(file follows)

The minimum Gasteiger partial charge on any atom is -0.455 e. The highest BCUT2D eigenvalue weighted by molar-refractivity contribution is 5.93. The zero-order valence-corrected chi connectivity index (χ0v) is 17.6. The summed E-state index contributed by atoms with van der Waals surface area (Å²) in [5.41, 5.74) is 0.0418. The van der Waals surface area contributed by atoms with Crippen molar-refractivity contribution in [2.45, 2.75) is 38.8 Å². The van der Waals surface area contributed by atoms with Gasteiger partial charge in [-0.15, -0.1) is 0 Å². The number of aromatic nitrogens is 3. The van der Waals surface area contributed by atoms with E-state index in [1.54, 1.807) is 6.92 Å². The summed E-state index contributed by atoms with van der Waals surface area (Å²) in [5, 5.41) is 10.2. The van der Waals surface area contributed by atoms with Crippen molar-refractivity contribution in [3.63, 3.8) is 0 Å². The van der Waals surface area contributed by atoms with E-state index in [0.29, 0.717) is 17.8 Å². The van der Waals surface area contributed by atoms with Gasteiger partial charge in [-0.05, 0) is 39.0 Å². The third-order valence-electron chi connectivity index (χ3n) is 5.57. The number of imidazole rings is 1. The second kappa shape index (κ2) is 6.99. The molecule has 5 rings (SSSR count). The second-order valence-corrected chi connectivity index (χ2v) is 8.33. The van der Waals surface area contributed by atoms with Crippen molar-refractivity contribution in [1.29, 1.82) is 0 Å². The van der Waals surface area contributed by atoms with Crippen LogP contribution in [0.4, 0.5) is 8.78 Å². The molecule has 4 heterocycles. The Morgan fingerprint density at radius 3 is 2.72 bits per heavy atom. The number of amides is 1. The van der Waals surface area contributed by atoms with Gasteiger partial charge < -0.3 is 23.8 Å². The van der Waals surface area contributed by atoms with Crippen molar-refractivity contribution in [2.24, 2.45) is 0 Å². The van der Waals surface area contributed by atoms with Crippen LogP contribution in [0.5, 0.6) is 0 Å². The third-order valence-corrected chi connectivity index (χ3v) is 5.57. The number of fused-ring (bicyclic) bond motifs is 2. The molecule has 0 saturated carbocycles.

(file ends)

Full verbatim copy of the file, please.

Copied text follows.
The minimum Gasteiger partial charge on any atom is -0.455 e. The highest BCUT2D eigenvalue weighted by molar-refractivity contribution is 5.93. The zero-order valence-corrected chi connectivity index (χ0v) is 17.6. The summed E-state index contributed by atoms with van der Waals surface area (Å²) in [5.41, 5.74) is 0.0418. The van der Waals surface area contributed by atoms with Crippen molar-refractivity contribution in [2.45, 2.75) is 38.8 Å². The van der Waals surface area contributed by atoms with Gasteiger partial charge in [-0.15, -0.1) is 0 Å². The number of aromatic nitrogens is 3. The van der Waals surface area contributed by atoms with E-state index in [1.54, 1.807) is 6.92 Å². The summed E-state index contributed by atoms with van der Waals surface area (Å²) in [5, 5.41) is 10.2. The van der Waals surface area contributed by atoms with Crippen molar-refractivity contribution in [3.63, 3.8) is 0 Å². The van der Waals surface area contributed by atoms with E-state index in [0.29, 0.717) is 17.8 Å². The van der Waals surface area contributed by atoms with Gasteiger partial charge in [-0.05, 0) is 39.0 Å². The third-order valence-electron chi connectivity index (χ3n) is 5.57. The number of imidazole rings is 1. The second kappa shape index (κ2) is 6.99. The molecule has 5 rings (SSSR count). The second-order valence-corrected chi connectivity index (χ2v) is 8.33. The van der Waals surface area contributed by atoms with Crippen molar-refractivity contribution in [1.29, 1.82) is 0 Å². The van der Waals surface area contributed by atoms with Crippen LogP contribution in [0.4, 0.5) is 8.78 Å². The molecule has 4 heterocycles. The Morgan fingerprint density at radius 3 is 2.72 bits per heavy atom. The number of amides is 1. The van der Waals surface area contributed by atoms with Gasteiger partial charge < -0.3 is 23.8 Å². The van der Waals surface area contributed by atoms with Crippen molar-refractivity contribution in [2.24, 2.45) is 0 Å². The van der Waals surface area contributed by atoms with Crippen LogP contribution in [0.5, 0.6) is 0 Å². The third-order valence-corrected chi connectivity index (χ3v) is 5.57. The number of fused-ring (bicyclic) bond motifs is 2. The molecule has 0 saturated carbocycles.